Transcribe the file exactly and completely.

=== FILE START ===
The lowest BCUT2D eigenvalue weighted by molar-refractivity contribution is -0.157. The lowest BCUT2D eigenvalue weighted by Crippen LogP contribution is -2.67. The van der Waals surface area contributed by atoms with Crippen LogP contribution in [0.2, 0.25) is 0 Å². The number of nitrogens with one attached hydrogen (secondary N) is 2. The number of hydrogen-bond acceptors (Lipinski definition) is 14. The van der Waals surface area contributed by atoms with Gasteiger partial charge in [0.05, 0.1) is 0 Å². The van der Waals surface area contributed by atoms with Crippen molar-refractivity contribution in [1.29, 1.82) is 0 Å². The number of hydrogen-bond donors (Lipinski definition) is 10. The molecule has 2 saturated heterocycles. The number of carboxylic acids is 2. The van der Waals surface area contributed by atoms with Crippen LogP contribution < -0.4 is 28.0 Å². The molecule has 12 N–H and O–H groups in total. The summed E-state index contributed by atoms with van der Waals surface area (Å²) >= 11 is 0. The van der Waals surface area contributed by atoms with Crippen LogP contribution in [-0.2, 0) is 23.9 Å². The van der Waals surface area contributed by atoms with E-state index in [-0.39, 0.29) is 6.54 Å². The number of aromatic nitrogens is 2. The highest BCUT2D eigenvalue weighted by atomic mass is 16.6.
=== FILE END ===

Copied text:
The lowest BCUT2D eigenvalue weighted by molar-refractivity contribution is -0.157. The lowest BCUT2D eigenvalue weighted by Crippen LogP contribution is -2.67. The van der Waals surface area contributed by atoms with Crippen LogP contribution in [0.2, 0.25) is 0 Å². The number of nitrogens with one attached hydrogen (secondary N) is 2. The number of hydrogen-bond acceptors (Lipinski definition) is 14. The van der Waals surface area contributed by atoms with Gasteiger partial charge in [0.05, 0.1) is 0 Å². The van der Waals surface area contributed by atoms with Crippen molar-refractivity contribution in [1.29, 1.82) is 0 Å². The number of hydrogen-bond donors (Lipinski definition) is 10. The molecule has 2 saturated heterocycles. The number of carboxylic acids is 2. The van der Waals surface area contributed by atoms with Crippen LogP contribution < -0.4 is 28.0 Å². The molecule has 12 N–H and O–H groups in total. The summed E-state index contributed by atoms with van der Waals surface area (Å²) >= 11 is 0. The van der Waals surface area contributed by atoms with Crippen LogP contribution in [-0.2, 0) is 23.9 Å². The van der Waals surface area contributed by atoms with E-state index in [-0.39, 0.29) is 6.54 Å². The number of aromatic nitrogens is 2. The highest BCUT2D eigenvalue weighted by atomic mass is 16.6.